Where Do We Stand?

Last week’s post generated plenty of conversation. I hope to highlight one of the points brought to light in a future post; namely, I will post on Tischendorf’s discovery of Sinaiticus and how the story is portrayed in the KJVO debate on all sides.

What got me thinking, though, is more along the lines of our personal backgrounds. I realize some of our regular guests have shared their own story, but I’m not sure that I even know where everyone stands on the issue. I see we have folks who regularly comment in support of the TR or MT but are not necessarily KJVO. We have others who are very critical of the CT but again, not KJVO. Then we have some who are indeed KJVO. I am also very interested in your theological leanings, as we’ve had people here who are not Christian at all. It helps to know who we’re talking to.

I’m wondering if those of you who regularly comment here (or who have in the past) would mind providing a little theological background and insight into your current thoughts on the Bible version issue. My fellow contributors are welcome to chime in as always. Even though we’ve given short bios on the authors page, and even though we all come from the IFB KJVO position, we have not all given our full position on this topic and I’m sure we even differ among ourselves.

To keep the commentary to the point, would you please follow these guidelines and answer these questions:

Guidelines: Please keep it brief yet specific. Please refrain from replying to a comment unless it addresses a specific point made (perhaps for an elaboration or clarification rather than an argument).

Questions:

1. What kind of church do you attend, if any?
2. What is your role in ministry, if any?
3. Has your position on the Bible version issue changed? If so, how?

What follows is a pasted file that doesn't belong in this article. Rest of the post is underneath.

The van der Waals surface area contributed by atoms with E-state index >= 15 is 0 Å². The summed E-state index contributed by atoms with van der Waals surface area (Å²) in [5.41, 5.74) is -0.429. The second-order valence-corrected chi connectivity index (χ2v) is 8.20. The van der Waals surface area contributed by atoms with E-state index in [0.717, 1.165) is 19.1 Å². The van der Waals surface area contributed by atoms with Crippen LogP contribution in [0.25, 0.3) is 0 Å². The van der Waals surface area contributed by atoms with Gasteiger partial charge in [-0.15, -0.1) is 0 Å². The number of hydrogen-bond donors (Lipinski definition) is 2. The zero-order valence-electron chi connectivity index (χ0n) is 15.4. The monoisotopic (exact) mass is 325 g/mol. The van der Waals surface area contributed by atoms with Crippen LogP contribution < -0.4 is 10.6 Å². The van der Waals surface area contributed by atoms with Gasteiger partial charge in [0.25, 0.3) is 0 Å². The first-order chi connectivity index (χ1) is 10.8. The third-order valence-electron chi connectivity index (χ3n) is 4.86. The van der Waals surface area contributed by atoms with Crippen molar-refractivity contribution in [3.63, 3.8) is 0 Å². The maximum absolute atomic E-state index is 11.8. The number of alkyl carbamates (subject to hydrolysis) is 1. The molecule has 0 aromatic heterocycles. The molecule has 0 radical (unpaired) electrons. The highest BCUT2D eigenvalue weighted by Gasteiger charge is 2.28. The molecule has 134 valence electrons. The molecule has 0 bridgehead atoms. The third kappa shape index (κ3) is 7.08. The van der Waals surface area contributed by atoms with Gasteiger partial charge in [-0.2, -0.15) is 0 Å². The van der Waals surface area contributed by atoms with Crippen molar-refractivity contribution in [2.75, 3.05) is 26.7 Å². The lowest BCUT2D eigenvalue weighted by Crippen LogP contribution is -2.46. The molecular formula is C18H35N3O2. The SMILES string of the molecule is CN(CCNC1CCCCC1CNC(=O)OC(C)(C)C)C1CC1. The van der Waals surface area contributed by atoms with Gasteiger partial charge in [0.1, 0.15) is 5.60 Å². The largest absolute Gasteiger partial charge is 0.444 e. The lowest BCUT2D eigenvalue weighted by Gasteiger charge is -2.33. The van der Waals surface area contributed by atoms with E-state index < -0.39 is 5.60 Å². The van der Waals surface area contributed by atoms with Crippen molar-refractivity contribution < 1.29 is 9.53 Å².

4. How would you describe your current perspective on the TR, MT, and CT?
5. How important is this issue to you and how significant is it to your theology as a whole? (for example, do you practice separation if someone does not agree, etc)
6. What English Bibles do you recommend and use?
7. What resources have helped you, and which would you urge people to stay away from?
8. Finally, to keep things friendly, share with us what your favorite food is.

The above do not necessarily all have to be answered, or answered in order, but if you could frame your comments around these topics that would help us keep things clear and concise.

Justifying the Means of a Version’s Rise to Popularity

Another King James Only Double Standard?

Over a month ago, Erik posed the question: Does King James Onlyism come out of imperialism? over at the Fundamentally Changed blog. The discussion spilled out onto this site as well. My answer to that specific question was, “no.” I do not believe King James Onlyism is a result of imperialism. I have never found imperialistic tendencies within the arguments I’ve read supporting the KJVO position. However, I do believe that imperialism was a factor contributing to the rise of the King James Version (check out the links for the discussion).

Apparently, so did others. Even those who support the KJVO view chimed in at the comments section to give a nod to the idea that English imperialism aided the King James Version’s rise to prominence. Of course, none tried to justify the abuses of the imperialistic system nor everything that ensued during the height of the British Empire. However, the use of imperialism to spread the gospel, the Bible (particularly the KJV), and the modern missions movement was seen as a justifiable mean on the basis of the fact that God providentially used this situation for the furtherance of His cause.